When the restaurant opened, the menu consisted mostly of lighter, European fare. It wasn’t until after independence from the British in 1947 that Kohinoor decided to revamp the menu, adding in a slew of Iranian comfort food options that have since become the favorites here — dishes like Sali Boti , a lamb curry stewed with tomatoes, jaggery and onions, topped with fried potato strings.
Or the chicken berry pulao — moist chunks of chicken cooked in a fragrant tomato sauce, mixed with a rice pilaf and garnished with Iranian sour barberries. Downed with a fresh lime soda and crème caramel, it’s hard not to indulge.
Most items on the menu today follow the original recipes of Kohinoor’s late wife, Bacha — and they remain a fiercely guarded secret.
A small black and white photo of Bacha hangs on the wall alongside the restaurant’s entrance. On the other side of the room is a portrait of Queen Elizabeth II, next to a painting of Gandhi. Several depictions of the Prophet Zoroaster, cloaked in white robes, are also on display. Each serves as a reminder of the café’s unique cultural heritage. Chicken berry pulao is the signature dish at Britannia and Co. Rebecca Rosman for NPR
Zoroastrians started arriving in India around 1,300 years ago to escape religious persecution from Arab invaders in their native Persia. By the mid-20th century, there were around 120,000 Parsis living in India. Today there are less than half that. Zoroastrians don’t believe in conversion, making it hard to keep the religion alive.
But the more immediate problem for families like Kohinoor’s is a generational one.
Younger generations don’t want to inherit the long hours — and the risk of low returns — that come with running a restaurant.
“I’m only doing this for my dad,” admits Kohinoor’s 58-year-old son Romin, who has been working the register at Britannia and Co. for four decades. “He doesn’t want to close this place down. He doesn’t want to sell it at all.”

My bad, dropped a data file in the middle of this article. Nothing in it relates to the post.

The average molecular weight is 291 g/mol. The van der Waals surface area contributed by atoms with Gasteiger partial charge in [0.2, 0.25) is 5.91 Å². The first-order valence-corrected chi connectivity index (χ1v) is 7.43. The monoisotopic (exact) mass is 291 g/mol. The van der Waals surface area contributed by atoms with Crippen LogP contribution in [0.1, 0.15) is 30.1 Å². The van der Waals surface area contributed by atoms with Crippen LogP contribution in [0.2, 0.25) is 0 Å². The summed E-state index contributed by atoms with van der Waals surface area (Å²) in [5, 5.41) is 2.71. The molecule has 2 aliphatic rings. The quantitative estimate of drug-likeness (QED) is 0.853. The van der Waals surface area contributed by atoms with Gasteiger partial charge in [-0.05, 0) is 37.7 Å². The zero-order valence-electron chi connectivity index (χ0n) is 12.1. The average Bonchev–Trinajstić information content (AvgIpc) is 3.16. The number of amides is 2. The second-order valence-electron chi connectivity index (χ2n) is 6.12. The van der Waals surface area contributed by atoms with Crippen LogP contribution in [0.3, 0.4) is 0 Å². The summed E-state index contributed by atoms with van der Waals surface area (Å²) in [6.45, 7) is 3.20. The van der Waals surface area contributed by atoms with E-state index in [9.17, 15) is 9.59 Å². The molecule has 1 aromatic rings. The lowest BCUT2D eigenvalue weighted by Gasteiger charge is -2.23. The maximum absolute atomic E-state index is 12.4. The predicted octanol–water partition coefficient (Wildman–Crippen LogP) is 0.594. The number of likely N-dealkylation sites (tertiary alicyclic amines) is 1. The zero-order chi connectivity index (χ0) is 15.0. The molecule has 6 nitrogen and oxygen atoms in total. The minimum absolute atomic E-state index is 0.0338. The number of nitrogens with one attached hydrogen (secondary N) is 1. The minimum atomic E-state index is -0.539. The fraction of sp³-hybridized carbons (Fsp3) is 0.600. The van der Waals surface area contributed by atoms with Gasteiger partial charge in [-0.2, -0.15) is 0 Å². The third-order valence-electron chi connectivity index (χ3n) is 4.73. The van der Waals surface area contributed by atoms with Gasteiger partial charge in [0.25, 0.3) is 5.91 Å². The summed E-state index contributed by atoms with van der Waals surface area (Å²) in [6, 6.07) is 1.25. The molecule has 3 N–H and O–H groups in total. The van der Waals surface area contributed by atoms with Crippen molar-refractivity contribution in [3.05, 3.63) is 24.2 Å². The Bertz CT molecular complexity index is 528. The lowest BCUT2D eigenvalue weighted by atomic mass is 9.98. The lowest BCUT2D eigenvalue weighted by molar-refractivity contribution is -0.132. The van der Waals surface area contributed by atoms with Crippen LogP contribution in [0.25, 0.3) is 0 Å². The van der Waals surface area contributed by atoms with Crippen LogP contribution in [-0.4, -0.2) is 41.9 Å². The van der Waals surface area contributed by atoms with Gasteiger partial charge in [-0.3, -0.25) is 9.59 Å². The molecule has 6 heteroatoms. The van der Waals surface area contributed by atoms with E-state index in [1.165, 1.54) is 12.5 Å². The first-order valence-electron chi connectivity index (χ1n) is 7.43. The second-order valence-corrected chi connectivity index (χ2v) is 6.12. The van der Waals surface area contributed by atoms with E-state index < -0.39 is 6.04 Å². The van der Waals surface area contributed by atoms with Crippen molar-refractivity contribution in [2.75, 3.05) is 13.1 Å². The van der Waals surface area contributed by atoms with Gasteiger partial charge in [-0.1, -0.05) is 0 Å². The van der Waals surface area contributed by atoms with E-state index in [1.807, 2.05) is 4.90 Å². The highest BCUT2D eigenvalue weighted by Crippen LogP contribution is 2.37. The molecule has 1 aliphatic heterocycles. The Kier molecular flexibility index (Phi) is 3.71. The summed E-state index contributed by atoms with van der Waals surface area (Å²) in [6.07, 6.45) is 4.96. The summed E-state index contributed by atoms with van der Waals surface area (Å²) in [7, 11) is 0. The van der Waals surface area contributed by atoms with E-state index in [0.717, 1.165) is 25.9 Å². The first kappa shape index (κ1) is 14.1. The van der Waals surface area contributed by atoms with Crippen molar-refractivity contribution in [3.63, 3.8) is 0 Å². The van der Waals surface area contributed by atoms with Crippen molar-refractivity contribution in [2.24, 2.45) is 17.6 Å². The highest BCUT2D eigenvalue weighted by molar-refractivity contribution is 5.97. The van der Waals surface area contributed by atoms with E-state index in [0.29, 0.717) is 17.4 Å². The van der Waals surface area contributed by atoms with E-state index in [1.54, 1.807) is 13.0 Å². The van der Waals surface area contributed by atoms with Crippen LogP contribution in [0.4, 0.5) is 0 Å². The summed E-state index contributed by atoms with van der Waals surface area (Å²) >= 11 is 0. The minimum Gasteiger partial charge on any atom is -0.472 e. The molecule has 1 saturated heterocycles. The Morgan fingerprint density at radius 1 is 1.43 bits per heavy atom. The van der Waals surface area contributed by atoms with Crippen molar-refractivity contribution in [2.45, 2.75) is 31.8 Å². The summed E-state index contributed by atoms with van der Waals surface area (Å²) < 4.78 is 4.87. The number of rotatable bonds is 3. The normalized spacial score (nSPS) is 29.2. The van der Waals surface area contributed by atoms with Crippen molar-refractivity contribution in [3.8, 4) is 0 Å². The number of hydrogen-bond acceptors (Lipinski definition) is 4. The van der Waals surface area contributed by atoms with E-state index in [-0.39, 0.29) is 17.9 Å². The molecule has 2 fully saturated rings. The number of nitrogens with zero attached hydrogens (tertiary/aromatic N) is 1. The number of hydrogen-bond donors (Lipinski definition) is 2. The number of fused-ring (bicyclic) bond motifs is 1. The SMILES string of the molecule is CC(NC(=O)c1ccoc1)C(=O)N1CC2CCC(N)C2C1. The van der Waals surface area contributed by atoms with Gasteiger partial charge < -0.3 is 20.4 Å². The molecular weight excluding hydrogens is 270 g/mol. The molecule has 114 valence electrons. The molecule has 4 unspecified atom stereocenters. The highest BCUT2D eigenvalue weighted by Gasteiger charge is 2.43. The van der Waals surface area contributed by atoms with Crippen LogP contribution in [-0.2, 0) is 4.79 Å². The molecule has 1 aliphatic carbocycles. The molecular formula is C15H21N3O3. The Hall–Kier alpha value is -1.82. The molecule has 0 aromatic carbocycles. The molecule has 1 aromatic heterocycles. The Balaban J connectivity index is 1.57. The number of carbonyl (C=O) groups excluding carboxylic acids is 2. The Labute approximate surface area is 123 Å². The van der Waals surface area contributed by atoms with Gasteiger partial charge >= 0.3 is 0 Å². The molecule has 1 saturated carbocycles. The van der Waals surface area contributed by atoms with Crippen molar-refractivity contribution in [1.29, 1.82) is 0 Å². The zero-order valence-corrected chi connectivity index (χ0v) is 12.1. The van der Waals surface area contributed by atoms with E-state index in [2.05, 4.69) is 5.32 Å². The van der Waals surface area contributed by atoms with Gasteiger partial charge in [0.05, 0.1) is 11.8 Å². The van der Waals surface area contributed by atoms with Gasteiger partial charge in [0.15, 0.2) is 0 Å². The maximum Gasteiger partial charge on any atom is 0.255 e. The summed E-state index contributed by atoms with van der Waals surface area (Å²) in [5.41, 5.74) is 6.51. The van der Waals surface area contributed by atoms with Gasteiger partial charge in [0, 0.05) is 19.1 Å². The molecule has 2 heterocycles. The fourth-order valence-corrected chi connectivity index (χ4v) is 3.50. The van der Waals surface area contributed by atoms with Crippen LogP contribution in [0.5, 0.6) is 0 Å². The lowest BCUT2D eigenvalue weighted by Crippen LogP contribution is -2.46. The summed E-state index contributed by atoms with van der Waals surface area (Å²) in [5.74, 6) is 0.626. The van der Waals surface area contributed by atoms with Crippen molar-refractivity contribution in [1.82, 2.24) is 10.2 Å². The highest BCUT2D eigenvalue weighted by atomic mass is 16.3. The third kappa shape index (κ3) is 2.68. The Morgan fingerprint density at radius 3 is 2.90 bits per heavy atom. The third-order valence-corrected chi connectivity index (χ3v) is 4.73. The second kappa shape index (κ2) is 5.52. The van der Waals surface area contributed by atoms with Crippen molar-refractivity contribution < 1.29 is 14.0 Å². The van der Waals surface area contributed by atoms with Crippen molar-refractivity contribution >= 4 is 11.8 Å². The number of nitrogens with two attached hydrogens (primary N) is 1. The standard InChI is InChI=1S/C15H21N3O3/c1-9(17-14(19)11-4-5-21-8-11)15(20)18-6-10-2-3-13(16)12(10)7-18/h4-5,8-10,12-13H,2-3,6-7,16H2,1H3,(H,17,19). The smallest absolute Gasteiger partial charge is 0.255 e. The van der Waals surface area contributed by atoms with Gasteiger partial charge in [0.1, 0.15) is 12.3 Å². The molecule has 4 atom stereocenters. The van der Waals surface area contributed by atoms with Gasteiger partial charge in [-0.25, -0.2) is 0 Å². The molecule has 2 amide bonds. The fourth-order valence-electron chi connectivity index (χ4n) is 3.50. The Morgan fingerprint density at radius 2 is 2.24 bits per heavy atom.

Romin has a 27-year-old daughter, Diana, who comes in at the end of each day to do the restaurant’s books.
She was studying law at university, but didn’t really like it.
Now, “I would not want it to end because of me. So let’s take it forward,” she says.
But with her grandfather still going strong, her promotion from accountant to owner may be a while. Copyright 2019 NPR. To see more, visit https://www.npr.org. © 2019 BPR

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Parsi Cafes, A Centuries-Old Tradition In India, Are Vanishing

Parsi Cafes, A Centuries-Old Tradition In India, Are Vanishing By Rebecca Rosman • 4 hours ago Boman Kohinoor, 97, has spent the past eight decades committed to his beloved Britannia & Co., one of Mumbai’s last Parsi cafes. Here, he proudly holds up a photo of himself with two members of the British royal family: the Duke and Duchess of Cambridge, Prince William and the former Kate Middleton. Rebecca Rosman for NPR / Originally published on June 2, 2019 12:28 pm
The brown walls are peeling at all ends. Giant paint chips cake the ceiling. And the cash register — if you can call it that — is just a series of old wooden drawers.
“I’m going to put up a sign that says ‘Enter at your own risk.’ Otherwise someone is going to hold me liable,” says Romin Kohinoor, one of the owners of the nearly century-oldBritannia & Co., one of Mumbai’s last Parsi cafes.
Luckily for Kohinoor, these quirky interiors have long been seen as more of an attraction than a liability.
Parsi cafes like Britannia & Co. started popping up around Mumbai in the late 19th century. They were founded by Parsis — Zoroastrians who fled religious persecution in their native Persia. The cafes became popular among many in India because, in a society where caste systems and long-standing taboos remain omnipresent, these cafes offered a place where various parts of Indian society mingled freely.